A recent chain of events (a record-breaking polar vortex which led to a four-day school cancellation which led to a reorganization of the photo cupboard) brought to light a long-forgotten photo album of our first Southwest road trip. Turns out the husband and I (but mostly the husband – you’ll see his massive camera in several photos in this series) took more and better photos back then than we did on a similar road trip last summer, and I thought I would share some of them with you in a series entitled “A Photo Journey.” I hope you enjoy them, and even more, I hope they inspire you to travel.
We had spent the night before our hot air balloon ride in one of those tiny, rustic KOA cabins, having lost the tent-set-up battle in Gale Force Wind vs. The Travel Architect & The Husband. It wasn’t a matter of us wimping out. Two mere humans and a flimsy little nylon shelter were simply no match for the relentless typhoon of dust-filled air that had us screaming to be heard. If I had a video of the struggle, I’m pretty sure it would have won an Oscar® for Best Comedic Short, if such a category existed. Which it doesn’t. But it should.
Anyway, it was probably a good thing we didn’t have a tent to dismantle the following morning. We had to be up at 4:45 (this was back in the days when I didn’t regularly get up at this time) to be at the balloon ride launch site at 6:15, by which time Overnight Temperature Inversion had shown Gale Force Wind who was boss by transforming it into Barely There Breeze.
The husband promptly answered the call for set-up volunteers.
The balloon itself weighed 600 lbs.
I can’t remember how much it cost us to go on the ride, but I do know that the balloon cost $80,000. Think how much travel you could do for that kind of money!
Mmmm. I love bright colors.
Which, incidentally, is why I can’t abide black and white movies.
There were ten passengers in the basket, along with the pilot.
We were several feet off the ground before I realized we had taken off. I wish planes take-offs were this serene.
The balloon rose to nearly 5,000 feet. It was very quiet, except for the periodic blast of gas into the balloon.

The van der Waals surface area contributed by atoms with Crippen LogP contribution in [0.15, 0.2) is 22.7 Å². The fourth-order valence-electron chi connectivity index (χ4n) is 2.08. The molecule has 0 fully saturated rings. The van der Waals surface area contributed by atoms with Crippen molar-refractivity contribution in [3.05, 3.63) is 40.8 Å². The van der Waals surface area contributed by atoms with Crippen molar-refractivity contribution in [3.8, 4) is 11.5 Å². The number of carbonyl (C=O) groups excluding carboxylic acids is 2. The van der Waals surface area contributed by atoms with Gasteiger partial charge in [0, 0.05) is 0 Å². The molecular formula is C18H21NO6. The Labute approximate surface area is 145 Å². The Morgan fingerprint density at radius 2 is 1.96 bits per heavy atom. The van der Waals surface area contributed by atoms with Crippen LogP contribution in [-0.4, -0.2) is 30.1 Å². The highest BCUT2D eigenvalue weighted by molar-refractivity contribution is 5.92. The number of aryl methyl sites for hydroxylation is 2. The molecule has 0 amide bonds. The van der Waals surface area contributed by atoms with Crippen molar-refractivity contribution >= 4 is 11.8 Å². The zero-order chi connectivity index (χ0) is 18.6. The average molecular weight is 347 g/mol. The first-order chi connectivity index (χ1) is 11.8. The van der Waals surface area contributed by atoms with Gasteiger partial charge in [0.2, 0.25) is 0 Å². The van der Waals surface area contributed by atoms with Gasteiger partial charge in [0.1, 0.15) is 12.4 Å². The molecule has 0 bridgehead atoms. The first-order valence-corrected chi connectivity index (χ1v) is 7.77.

We went over some trees…
Then the pilot descended to the Rio Grande, touching the base of our basket to the water before rising again. Appreciative oohs and aahs were uttered.
In all, we spent about an hour in the air…
… and went 6 ½ miles.
Just before landing, the husband answered yet another call for volunteers. He jumped out of the basket, which was a few feet off the ground, and helped several other people muscle it to a stop. I would like to see Hot Air Balloon Basket go head to head with Gale Force Wind. That would be quite a match. My money’s on the basket.
Then we all chipped in with our body weight to deflate the balloon. If I had know this was going to happen, I’d have eaten several additional calorie-dense sopapillas the day before.
Another spectacular way to get lofty, expansive views in Albuquerque is to take the tram up Sandia Peak, on the eastern edge of the city.
I would have liked to have hiked to the top, but we were short on time.
And I’m not really one for hiking in the dark.
On a final note, we were there in August, but every October there is a huge multi-day hot air balloon festival. I just looked at the website, and suddenly I have another thing to add to our Dust-Farm-Pail List.
Posts in the A Photo Journey series:
- Hot Air Ballooning in Albuquerque
- Climbing Angels’ Landing in Utah
- Arches National Park
- Bryce Canyon National Park
- Death Valley National Park